475 F2d 932 Windsor v. Leonard

475 F.2d 932

154 U.S.App.D.C. 348

Charles C. WINDSOR, Appellant,
Marjorie Mansfield LEONARD et al.

No. 71-1863.

United States Court of Appeals,
District of Columbia Circuit.

Argued Dec. 14, 1972.
Decided Jan. 25, 1973.

Stanley Worth, Washington, D. C., for appellant.

Michael F. Curtin, Washington, D. C., filed a brief for appellees.

Before BAZELON, Chief Judge, TAMM, Circuit Judge, and HARRISON WINTER,* Circuit Judge for the Fourth Circuit.


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D.C.Code Sec. 19-113 entitles a surviving husband or wife to renounce his rights under his spouse's will and elect instead a statutory share "not to exceed one-half of the net estate bequeathed and devised by the will . . .". This case raises a question as to what should be included in a decedent's "net estate" for purposes of determining the statutory share.


In May, 1969, Mrs. Virginia Windsor established a revocable trust and transferred to it assets worth some $190,000. The beneficiaries of the trust were various friends and charities. Mrs. Windsor died in December, 1970, leaving an estate valued at $110,000, exclusive of the amount in the trust. In her will, Mrs. Windsor left about 10 per cent of this estate to her husband, LCDR Charles C. Windsor, USN (ret.). LCDR Windsor has renounced his rights under the will and elected to take one-half of the "net estate". In this action he claims the "net estate" should include not only the $110,000 passed by Mrs. Windsor's will but also the $190,000 constituting the trust corpus.


The District Court held that the trust assets should not be included in the "net estate". However, the court expressed a degree of uncertainty and asked the parties to "take it upstairs and get a controlling decision."


LCDR Windsor's primary argument is that the revocable trust would be included in Mrs. Windsor's estate for tax purposes. We need not pursue this point. The proper basis for deciding this case is not tax law but rather the Maryland case law on marital property rights. In enacting the D.C.Code provisions on marital rights, Congress made it clear that courts interpreting those provisions should follow precedents under the similar Maryland statute.1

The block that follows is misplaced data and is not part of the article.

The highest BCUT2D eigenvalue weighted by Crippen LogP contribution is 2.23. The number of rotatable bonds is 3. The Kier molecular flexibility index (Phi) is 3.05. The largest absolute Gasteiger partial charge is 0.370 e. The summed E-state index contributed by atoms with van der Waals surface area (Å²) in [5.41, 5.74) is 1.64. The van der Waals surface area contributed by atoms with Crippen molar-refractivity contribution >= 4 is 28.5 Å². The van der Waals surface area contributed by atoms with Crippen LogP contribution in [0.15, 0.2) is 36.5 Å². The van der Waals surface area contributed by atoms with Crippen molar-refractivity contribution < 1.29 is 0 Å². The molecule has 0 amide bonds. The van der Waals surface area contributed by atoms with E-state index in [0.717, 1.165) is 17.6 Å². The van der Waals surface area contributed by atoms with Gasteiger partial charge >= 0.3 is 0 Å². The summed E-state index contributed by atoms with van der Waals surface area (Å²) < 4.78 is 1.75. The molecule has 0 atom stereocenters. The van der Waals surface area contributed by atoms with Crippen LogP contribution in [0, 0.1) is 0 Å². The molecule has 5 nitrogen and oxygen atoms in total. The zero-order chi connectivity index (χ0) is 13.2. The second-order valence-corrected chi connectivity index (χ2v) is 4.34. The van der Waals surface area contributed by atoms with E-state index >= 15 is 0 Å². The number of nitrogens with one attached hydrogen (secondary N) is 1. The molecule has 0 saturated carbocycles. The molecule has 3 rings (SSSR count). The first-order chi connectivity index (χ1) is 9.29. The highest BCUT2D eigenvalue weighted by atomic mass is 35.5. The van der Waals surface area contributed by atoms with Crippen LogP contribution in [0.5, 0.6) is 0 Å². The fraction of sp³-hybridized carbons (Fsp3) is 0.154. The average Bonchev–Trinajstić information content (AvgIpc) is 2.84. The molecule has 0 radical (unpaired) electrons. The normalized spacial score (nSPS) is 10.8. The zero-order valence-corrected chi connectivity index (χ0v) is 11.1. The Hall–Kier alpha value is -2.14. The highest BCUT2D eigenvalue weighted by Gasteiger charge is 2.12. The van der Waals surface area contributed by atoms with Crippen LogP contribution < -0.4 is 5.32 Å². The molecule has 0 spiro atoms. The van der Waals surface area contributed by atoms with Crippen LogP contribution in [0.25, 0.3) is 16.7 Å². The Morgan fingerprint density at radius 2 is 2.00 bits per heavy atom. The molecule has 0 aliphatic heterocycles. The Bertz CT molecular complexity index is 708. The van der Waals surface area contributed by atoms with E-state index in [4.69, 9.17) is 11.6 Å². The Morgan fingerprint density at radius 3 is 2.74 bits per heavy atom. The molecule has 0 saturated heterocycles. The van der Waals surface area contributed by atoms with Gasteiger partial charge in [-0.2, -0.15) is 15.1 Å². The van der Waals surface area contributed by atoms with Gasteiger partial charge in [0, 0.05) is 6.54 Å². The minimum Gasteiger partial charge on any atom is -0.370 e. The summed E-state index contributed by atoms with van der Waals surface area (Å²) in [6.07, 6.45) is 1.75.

Maryland Court of Appeals has set forth certain "controlling rules"2 to be applied in determining whether or not an inter-vivos transfer is an improper circumvention of the marital rights of the surviving spouse. Obviously any transfer of property will decrease the statutory share of the spouse, but courts in Maryland and elsewhere3 have been hesitant to set aside such transfers if they were made in good faith. To determine whether or not a particular transaction meets this test, the "controlling rules" are applied to the facts at hand.


These rules, as set forth in Whittington v. Whittington, 205 Md. 1, 106 A.2d 72, include:


-"completeness" of the transfer;

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-motive for the transfer;


-participation by the transferee in the alleged fraud on the surviving spouse;


-amount of time between the transfer and death;


-degree to which the surviving spouse is left without an interest in the decedent's property or other means of support.


Applying these tests to Mrs. Windsor's trust, we find no basis for holding that the trust is an improper evasion of LCDR Windsor's statutory rights.


In creating the trust, Mrs. Windsor reserved, in addition to the power of revocation, the right to all income during her lifetime, the right to draw from principal, and the right to amend the terms of the trust. These powers, however, have not been held to render an otherwise valid transfer "incomplete" in cases such as this.4 There is no evidence to indicate that Mrs. Windsor or the beneficiaries of the trust had any unusual or fraudulent motive for the transaction. Mrs. Windsor created the trust at the age of fifty-four, some 18 months before she died;5 this is hardly the kind of "brink of death" transfer that might indicate bad faith on the part of the transferor. Finally, LCDR Windsor is left with a 50 per cent share in an estate exceeding $100,000 in addition to his personal holdings worth some $140,000.


We conclude that the assets of Mrs. Windsor's trust were properly excluded from her "net estate" in determining her husband's statutory share. The judgment of the District Court is accordingly




Sitting by designation pursuant to Title 28, U.S.C. Sec. 291(a)


See H.R.Rep.No.679, 87th Cong., 1st Sess., p. 3, and S.Rep.No.822, 87th Cong., 1st Sess., p. 3. These reports concerned D.C.Code Sec. 18-211, which was recodified as Sec. 19-113 in 1965


Gianakos v. Magiros, 234 Md. 14, 21, 197 A.2d 897, 905


Annot., 39 ALR 3d 17


Brown v. Fidelity Trust Co., 126 Md. 175, 94 A. 523 (1915); cf. Restatement (Second), Trusts, Sec. 57


Thus this case differs from Mushaw v. Mushaw, 183 Md. 511, 39 A.2d 465 (1944), where a 75-year-old heart attack victim created four trusts five days before his death